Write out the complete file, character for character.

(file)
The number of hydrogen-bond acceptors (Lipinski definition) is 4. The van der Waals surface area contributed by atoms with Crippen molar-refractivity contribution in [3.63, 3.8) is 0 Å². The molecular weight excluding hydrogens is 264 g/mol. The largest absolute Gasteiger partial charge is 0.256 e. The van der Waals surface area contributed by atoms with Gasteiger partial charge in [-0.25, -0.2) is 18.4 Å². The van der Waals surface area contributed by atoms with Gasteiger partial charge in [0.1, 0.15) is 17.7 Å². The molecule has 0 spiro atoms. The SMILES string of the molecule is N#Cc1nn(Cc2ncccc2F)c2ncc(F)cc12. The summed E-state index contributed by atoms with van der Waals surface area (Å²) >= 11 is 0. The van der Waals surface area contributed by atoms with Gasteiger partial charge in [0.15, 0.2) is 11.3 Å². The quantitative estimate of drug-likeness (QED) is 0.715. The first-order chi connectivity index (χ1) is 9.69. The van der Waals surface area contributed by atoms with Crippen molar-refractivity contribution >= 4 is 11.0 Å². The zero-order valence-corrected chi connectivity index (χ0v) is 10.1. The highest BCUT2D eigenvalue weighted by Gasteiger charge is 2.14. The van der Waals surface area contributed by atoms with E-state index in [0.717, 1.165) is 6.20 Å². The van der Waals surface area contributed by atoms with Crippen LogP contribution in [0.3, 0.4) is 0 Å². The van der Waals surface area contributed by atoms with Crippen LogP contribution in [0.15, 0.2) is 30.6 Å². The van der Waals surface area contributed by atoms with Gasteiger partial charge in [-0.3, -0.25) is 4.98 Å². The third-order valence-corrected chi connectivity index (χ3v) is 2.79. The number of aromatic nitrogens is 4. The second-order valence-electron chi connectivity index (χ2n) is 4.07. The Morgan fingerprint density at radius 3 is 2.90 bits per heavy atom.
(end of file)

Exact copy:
The number of hydrogen-bond acceptors (Lipinski definition) is 4. The van der Waals surface area contributed by atoms with Crippen molar-refractivity contribution in [3.63, 3.8) is 0 Å². The molecular weight excluding hydrogens is 264 g/mol. The largest absolute Gasteiger partial charge is 0.256 e. The van der Waals surface area contributed by atoms with Gasteiger partial charge in [-0.25, -0.2) is 18.4 Å². The van der Waals surface area contributed by atoms with Gasteiger partial charge in [0.1, 0.15) is 17.7 Å². The molecule has 0 spiro atoms. The SMILES string of the molecule is N#Cc1nn(Cc2ncccc2F)c2ncc(F)cc12. The summed E-state index contributed by atoms with van der Waals surface area (Å²) >= 11 is 0. The van der Waals surface area contributed by atoms with Gasteiger partial charge in [0.15, 0.2) is 11.3 Å². The quantitative estimate of drug-likeness (QED) is 0.715. The first-order chi connectivity index (χ1) is 9.69. The van der Waals surface area contributed by atoms with Crippen molar-refractivity contribution >= 4 is 11.0 Å². The zero-order valence-corrected chi connectivity index (χ0v) is 10.1. The highest BCUT2D eigenvalue weighted by Gasteiger charge is 2.14. The van der Waals surface area contributed by atoms with E-state index in [0.717, 1.165) is 6.20 Å². The van der Waals surface area contributed by atoms with Crippen LogP contribution in [0.3, 0.4) is 0 Å². The van der Waals surface area contributed by atoms with Crippen LogP contribution in [0.15, 0.2) is 30.6 Å². The van der Waals surface area contributed by atoms with Gasteiger partial charge in [-0.3, -0.25) is 4.98 Å². The third-order valence-corrected chi connectivity index (χ3v) is 2.79. The number of aromatic nitrogens is 4. The second-order valence-electron chi connectivity index (χ2n) is 4.07. The Morgan fingerprint density at radius 3 is 2.90 bits per heavy atom.